Currently, a majority of Africa’s vaccines have been availed through COVAX, a global initiative aimed at equitable access to Covid-19 vaccines led by Gavi, the Vaccine Alliance, the Coalition for Epidemic Preparedness Innovations, and the World Health Organization.
COVAX is not dedicated to African countries alone since it is serving more than 150 nations which represent almost two-thirds of the world’s population. Through COVAX, two billion doses of safe, effective and affordable Covid-19 vaccines are expected to be given by the end of 2021
This plug-in by the WHO and its partners still means that Africa’s needs will still not be wholly met which creates an opportunity for those in the private sector to address the deficit.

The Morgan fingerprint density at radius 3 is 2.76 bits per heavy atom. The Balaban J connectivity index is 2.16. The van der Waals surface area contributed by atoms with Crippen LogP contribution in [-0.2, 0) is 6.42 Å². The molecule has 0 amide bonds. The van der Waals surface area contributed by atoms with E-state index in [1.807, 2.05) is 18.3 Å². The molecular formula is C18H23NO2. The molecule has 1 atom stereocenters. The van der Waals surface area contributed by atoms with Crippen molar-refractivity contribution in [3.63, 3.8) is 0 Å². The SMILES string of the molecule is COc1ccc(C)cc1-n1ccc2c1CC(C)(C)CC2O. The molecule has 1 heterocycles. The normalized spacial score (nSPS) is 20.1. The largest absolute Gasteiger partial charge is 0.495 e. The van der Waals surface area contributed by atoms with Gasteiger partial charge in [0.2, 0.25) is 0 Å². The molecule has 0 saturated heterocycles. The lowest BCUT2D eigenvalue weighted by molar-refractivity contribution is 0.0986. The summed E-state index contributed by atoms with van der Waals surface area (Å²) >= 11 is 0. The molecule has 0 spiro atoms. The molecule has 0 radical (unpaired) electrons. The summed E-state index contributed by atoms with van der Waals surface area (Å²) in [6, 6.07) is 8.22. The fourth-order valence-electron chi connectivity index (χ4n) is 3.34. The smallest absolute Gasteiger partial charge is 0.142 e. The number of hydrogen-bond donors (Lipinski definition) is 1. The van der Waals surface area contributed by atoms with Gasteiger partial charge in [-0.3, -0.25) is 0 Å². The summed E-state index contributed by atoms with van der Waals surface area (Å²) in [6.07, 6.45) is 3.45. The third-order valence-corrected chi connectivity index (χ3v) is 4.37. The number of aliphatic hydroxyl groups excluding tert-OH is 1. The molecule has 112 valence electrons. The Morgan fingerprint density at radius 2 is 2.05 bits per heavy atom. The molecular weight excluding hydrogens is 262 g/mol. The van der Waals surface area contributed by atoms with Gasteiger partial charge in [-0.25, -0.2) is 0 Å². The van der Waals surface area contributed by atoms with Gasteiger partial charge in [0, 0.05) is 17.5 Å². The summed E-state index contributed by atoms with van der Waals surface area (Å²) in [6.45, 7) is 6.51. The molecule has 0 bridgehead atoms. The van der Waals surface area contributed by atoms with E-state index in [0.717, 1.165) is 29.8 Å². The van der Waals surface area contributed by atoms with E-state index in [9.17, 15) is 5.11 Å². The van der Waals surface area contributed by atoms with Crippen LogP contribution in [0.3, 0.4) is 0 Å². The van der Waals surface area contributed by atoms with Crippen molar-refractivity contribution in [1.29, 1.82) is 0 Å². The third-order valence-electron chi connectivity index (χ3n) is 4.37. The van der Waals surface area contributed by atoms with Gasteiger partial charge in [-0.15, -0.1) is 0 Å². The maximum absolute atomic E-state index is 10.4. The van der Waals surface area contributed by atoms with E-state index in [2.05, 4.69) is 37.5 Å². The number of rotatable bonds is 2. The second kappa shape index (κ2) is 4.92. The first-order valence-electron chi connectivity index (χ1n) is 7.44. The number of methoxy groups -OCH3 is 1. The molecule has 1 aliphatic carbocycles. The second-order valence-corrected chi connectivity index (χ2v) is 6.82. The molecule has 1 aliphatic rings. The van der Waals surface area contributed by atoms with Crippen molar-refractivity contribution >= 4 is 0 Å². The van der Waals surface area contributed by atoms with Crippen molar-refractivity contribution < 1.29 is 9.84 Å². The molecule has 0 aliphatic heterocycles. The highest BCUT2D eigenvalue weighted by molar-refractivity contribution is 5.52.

Since the pandemic was announced in early 2020, there have been notable shifts which include increased political commitments from African and global leaders to invest in local vaccine manufacturing. This shift is especially driven by the launch of the African Continental Free Trade Area (AfCFTA) and the promise the trade agreement holds.
The African Medicines Agency (AMA) and regional economic communities are also in support of the harmonization of markets which could open up the continent for collaboration and eventually the availability of cheaper drugs and vaccines.
Noteworthy, though, is that countries are working independently so far but there has been talk of coming together in partnerships for drugs development and other related issues including marketing across borders. But until then, the continent has to rely on imports for the vaccines and this is where the private sector comes in.